Tom’s 11th Birthday

It was Tom’s birthday this Friday so we took a 3-day break at the White Elephant hotel, East of the city. Normally this would be a 1-1.5 hour drive depending on traffic – but there wasn’t any! It was Khmer New Year, so EVERYONE had gone back to their home province to visit family, leaving the capital a near ghost town.

We swam, we read, we relaxed. We played pool, table tennis and “Go Fish”. A great end to a good break.

On Saturday we had pizza and made Tom a cake in the shape of his current favourite TV show, “Gravity Falls”.

Local Food

We have found flour! And lentils! We’ve been buying flour from the big supermarkets but it’s a long drive and you invariably end up buying other stuff you don’t really need to make it feel the journey was worthwhile. We’re currently on an austerity drive to recoup all the money we’ve spent trying to get the air-con working, so local-bought is best.

The snag with buying from the market is no-one advertises what they’re selling – bread is hidden in lidded baskets, lentils live under the table, and flour sacks are stacked at the back of the stall. Of course, WE don’t even know which KINDS of stalls & shops might sell which kinds of things, and it’s not always obvious. Cambodians are very rigid about who can sell what – the guy who fixes moto punctures doesn’t do mechanical work, the person who sells 7 kinds of rice doesn’t sell flour. But, it turns out, the woman who sells lentils and noodles DOES have flour! Hidden of course, but we located the correct stall by the usual process of Googling a photo of the thing we want to buy on the phone (lentils), then playing ‘hotter or colder’ round the market.

“No have”, they say. I point up and down the row, they look confused then point in the direction of someone selling the item. Probably – it’s not an exact science.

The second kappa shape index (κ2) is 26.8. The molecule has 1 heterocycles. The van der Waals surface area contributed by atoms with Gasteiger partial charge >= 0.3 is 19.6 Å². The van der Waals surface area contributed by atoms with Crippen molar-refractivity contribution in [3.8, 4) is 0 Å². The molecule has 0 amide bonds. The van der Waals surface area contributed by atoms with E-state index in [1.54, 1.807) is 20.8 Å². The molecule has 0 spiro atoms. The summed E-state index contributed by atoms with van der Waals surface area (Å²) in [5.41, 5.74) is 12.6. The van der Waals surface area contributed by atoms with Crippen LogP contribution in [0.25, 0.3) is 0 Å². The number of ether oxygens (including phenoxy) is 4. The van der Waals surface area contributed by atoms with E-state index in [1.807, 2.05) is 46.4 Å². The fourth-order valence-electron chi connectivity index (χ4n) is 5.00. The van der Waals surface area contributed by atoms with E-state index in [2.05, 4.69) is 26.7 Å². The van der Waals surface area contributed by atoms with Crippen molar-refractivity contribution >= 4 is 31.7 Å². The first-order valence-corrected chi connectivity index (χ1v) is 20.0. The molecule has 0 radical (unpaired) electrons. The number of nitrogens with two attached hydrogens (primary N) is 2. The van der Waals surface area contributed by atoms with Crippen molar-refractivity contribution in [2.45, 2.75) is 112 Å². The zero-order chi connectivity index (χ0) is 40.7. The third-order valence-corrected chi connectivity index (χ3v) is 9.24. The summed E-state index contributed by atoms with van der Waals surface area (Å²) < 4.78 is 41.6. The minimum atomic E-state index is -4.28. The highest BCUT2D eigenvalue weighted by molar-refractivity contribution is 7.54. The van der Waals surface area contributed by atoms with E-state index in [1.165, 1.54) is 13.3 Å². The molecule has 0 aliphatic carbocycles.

We’ve also managed to get bread delivered to our door. There’s a chap who rides round every morning with a bread basket on the back of his bike, calling “Num pan, num pan” but it’s always after we’ve left for school, so we caught him one Saturday and explained (miming, no language barrier) that we would put out money in an envelope with a picture of a baguette on it and a bag underneath; if he comes by and sees the envelope, he counts the money, divides by 700riel (about 20c, or 15p) an leaves that many baguettes. It took a few days to nail it, but now we have a steady supply, as long as we remember to put out the ‘bread trap’ each morning.

Even better than finding cheap local food, God has been blessing us with FREE food! Our neighbour visited family in Siem Riep and brought us some yellow mangoes, our other neighbour came back from the provinces and gave us bananas, green mangoes, white sweet corn, and some strange sticky rice parcels beautifully wrapped in banana leaves. Tom said the bean filling reminded him of bran flakes. And weirdly, he was right.